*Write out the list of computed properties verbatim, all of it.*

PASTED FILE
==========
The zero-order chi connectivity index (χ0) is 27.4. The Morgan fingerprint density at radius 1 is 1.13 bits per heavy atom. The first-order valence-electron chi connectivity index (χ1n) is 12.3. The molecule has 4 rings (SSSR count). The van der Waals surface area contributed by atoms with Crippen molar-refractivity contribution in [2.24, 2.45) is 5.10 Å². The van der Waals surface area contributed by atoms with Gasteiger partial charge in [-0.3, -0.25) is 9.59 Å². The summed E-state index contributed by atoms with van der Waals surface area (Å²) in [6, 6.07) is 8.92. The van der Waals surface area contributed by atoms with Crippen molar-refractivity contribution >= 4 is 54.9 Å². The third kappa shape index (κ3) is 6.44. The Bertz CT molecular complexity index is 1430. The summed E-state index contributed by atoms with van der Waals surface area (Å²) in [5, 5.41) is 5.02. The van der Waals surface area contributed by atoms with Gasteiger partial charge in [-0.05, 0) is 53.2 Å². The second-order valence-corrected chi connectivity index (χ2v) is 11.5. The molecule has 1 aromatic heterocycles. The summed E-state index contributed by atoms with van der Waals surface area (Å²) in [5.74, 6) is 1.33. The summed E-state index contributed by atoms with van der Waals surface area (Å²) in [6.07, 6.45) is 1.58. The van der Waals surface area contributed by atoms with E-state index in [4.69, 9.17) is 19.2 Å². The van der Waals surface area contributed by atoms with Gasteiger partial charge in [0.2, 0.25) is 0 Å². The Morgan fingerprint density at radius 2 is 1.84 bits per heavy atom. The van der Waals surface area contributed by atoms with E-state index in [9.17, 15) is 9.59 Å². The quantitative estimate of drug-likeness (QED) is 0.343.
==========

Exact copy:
The zero-order chi connectivity index (χ0) is 27.4. The Morgan fingerprint density at radius 1 is 1.13 bits per heavy atom. The first-order valence-electron chi connectivity index (χ1n) is 12.3. The molecule has 4 rings (SSSR count). The van der Waals surface area contributed by atoms with Crippen molar-refractivity contribution in [2.24, 2.45) is 5.10 Å². The van der Waals surface area contributed by atoms with Gasteiger partial charge in [-0.3, -0.25) is 9.59 Å². The summed E-state index contributed by atoms with van der Waals surface area (Å²) in [6, 6.07) is 8.92. The van der Waals surface area contributed by atoms with Crippen molar-refractivity contribution >= 4 is 54.9 Å². The third kappa shape index (κ3) is 6.44. The Bertz CT molecular complexity index is 1430. The summed E-state index contributed by atoms with van der Waals surface area (Å²) in [5, 5.41) is 5.02. The van der Waals surface area contributed by atoms with Gasteiger partial charge in [-0.05, 0) is 53.2 Å². The second-order valence-corrected chi connectivity index (χ2v) is 11.5. The molecule has 1 aromatic heterocycles. The summed E-state index contributed by atoms with van der Waals surface area (Å²) in [5.74, 6) is 1.33. The summed E-state index contributed by atoms with van der Waals surface area (Å²) in [6.07, 6.45) is 1.58. The van der Waals surface area contributed by atoms with E-state index in [4.69, 9.17) is 19.2 Å². The van der Waals surface area contributed by atoms with Gasteiger partial charge in [0.2, 0.25) is 0 Å². The Morgan fingerprint density at radius 2 is 1.84 bits per heavy atom. The van der Waals surface area contributed by atoms with E-state index in [9.17, 15) is 9.59 Å². The quantitative estimate of drug-likeness (QED) is 0.343.